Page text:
6 p.m. Brett Gretzky
Nominated in Hip-Hop (Group)
Brett Gretzky is a hip-hop duo schemed up after the clever coordination of fellow IndyGround artist, Steddy P. St. Louis resident Eric Farlow (Farout) and Chicagoan Jason Bommarito (JBomb) blend Show-Me State bravado with Windy City mellow into breezy records that beckon multiple listens. Farlow spits a barrage of polysyllabic ryhmes with a self-assured, breakneck flow — suffice it to say, he has speed and can pilot a search engine. Bommarito supplies comely melodies often accompanied by an acoustic guitar. His reggae-filtered contributions float methodically above sampled backing beats with the durability of a 100-year-old oak tree. Bommarito's grounded verses tether Farlow's sky-high ponderings to sounds scratched from IndyGrounder and fellow nominee DJ Mahf and producer Ben Bounce. Together, Farlow and Bommarito have churned out multiple solo and joined efforts, each more pleasant and cerebral than the last.—Blair Stiles

7 p.m. DJ Mahf
Nominated in DJ
DJ Mahf works from some place in his brain that pumps out enough enthusiasm to make his work look easy. Performing with a chilled zeal, the IndyGround DJ interplays dense minutes of thumping samples with crackling movie clips and fine-tuned, one-and-two-handed scratches. He has already banged around Kansas City's spirited Middle of the Map Fest with labelmate Brett Gretzky, crossed the northern American border and cut and pasted for Red Bull's Thre3style competition this year. Whether live or replayed through IndyGround's streaming footage, Mahf exudes the enjoyment he feels: In tempo he bobs at the waist, moving faster in the moments when he is inundated with the floor's energy, always looking pleased. It is Mahf's obvious enjoyment of his craft that puts his sets so squarely in the spotlight.—Blair Stiles

8 p.m. Franco-Hill
Nominated in Electronic/Dance
Franco-Hill defines itself as a "hip-hop jazz duo," and the group's music sounds better in real life than it reads on paper. Guitarist Michael Franco and drummer Jeffery Hill Jr. explore the gray space between organic and synthetic, between live performance and digital construction. The result sounds at times like the sample-heavy soul beats from a Madlib or J Dilla record, while other experiments recall the extraterrestrial IDM jazz of Squarepusher. The duo recently dropped Batman and the Black Bruce Wayne, a solid hour of material that could serve as a well-groomed LP for Franco-Hill were it not simply a collection of scraps from the band's impending proper debut Vibrate Higher.—Ryan Wasoba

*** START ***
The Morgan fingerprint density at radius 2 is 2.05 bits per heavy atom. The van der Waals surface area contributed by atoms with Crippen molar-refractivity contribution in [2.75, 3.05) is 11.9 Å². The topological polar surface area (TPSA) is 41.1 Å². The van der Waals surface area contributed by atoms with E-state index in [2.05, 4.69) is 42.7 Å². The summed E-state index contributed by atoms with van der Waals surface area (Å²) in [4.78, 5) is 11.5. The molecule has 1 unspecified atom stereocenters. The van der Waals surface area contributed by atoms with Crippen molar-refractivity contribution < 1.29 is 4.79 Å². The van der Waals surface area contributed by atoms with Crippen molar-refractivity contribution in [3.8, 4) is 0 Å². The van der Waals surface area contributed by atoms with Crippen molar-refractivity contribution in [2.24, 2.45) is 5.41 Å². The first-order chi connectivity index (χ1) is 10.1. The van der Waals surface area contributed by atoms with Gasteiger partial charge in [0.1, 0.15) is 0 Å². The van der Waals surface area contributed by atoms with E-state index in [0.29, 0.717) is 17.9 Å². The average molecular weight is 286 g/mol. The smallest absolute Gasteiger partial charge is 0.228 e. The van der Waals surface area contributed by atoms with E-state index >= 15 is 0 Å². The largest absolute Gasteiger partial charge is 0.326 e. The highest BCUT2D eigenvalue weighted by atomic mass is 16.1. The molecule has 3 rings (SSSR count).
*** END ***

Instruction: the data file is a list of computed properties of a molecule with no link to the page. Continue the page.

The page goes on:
9 p.m. Black James
Nominated in Electronic/Dance
When Jennifer McDaniel used to strum her banjo and sing her visions with a wavering twang, it was so much easier to hang a name on her. Now she makes listeners and critics work a whole lot harder, though the payoff is commensurate. As Black James, McDaniel has spent the last year or so immersed in beat music, using samplers, synths and effects to corral her evolving style. Last year's im A mirAcle was a mission statement hidden inside a cassette case, with two side-length pieces that comprise trip-hop, psych-folk, Gothic blues and more. If no one knows exactly where to place Black James in the local scene (she's as comfortable with experimental hip-hop showcases as she is on a noise bill), it's probably because St. Louis is still getting used to such sonic gatecrashing. —Christian Schaeffer

10 p.m. Adult Fur
Nominated in Electronic/Dance
Even when operating under the pseudonym Adult Fur, Ryan McNeely has long been a behind-the-scenes enabler. The average St. Louisan is more likely to have heard the beats he crafted for Rockwell Knuckles' fantastic Take Me To Your Leader mixtape, his feature on Tef Poe's song "Psycho Analysis" or his production on Mikey Wehling and the Reverbs' Nests in Tree EP than his own music. McNeely is currently hard at work on the new Adult Fur album, cryptically titled μ. If his new material is like everything else McNeely touches, μ is certain to sound like gold and potentially could give Adult Fur a well-deserved moment to step out from the tech crew and into the spotlight.—Ryan Wasoba

Hair of the Dog

6 p.m. Cathedral Fever
Nominated in Hardcore
From the ashes of Stretcher! and some of the former members of Rites of Impiety comes Cathedral Fever. If you like Cursed, American Nightmare/Give Up the Ghost or any other prolific hardcore band that rose to prominence in the early aughts, you'll love Cathedral Fever. Frontman Jerry Rose leads the way with his intense hair-whip breaks in between screaming fits. CF is usually the hardcore band that ends up playing the DIY metal shows, shaking attendees awake in between slow, regurgitated, merch-core bands in the Fubar lounge. Cathedral Fever is spreading like wildfire: Catch it, then burn to a crisp. — Jimmy Eberle

7 p.m. Black Panties
Nominated in Punk
From the disturbing depths of Luc Michalski's mind comes the fast, intense punk/garage rock of Black Panties. Originally a one-man band (now a full band featuring other local punk heroes), Michalski would perform with a microphone and guitar to prerecorded drums. With a complete lineup, the band now has less of a gimmicky feel, allowing the true nature of the songs to take the forefront. Black Panties' tunes will grab you by the cheeks and violently threaten to make out with you for upward of 90 seconds at a time — proof that one man's trashy riffs are a full band's pleasure treasure.—Jimmy Eberle

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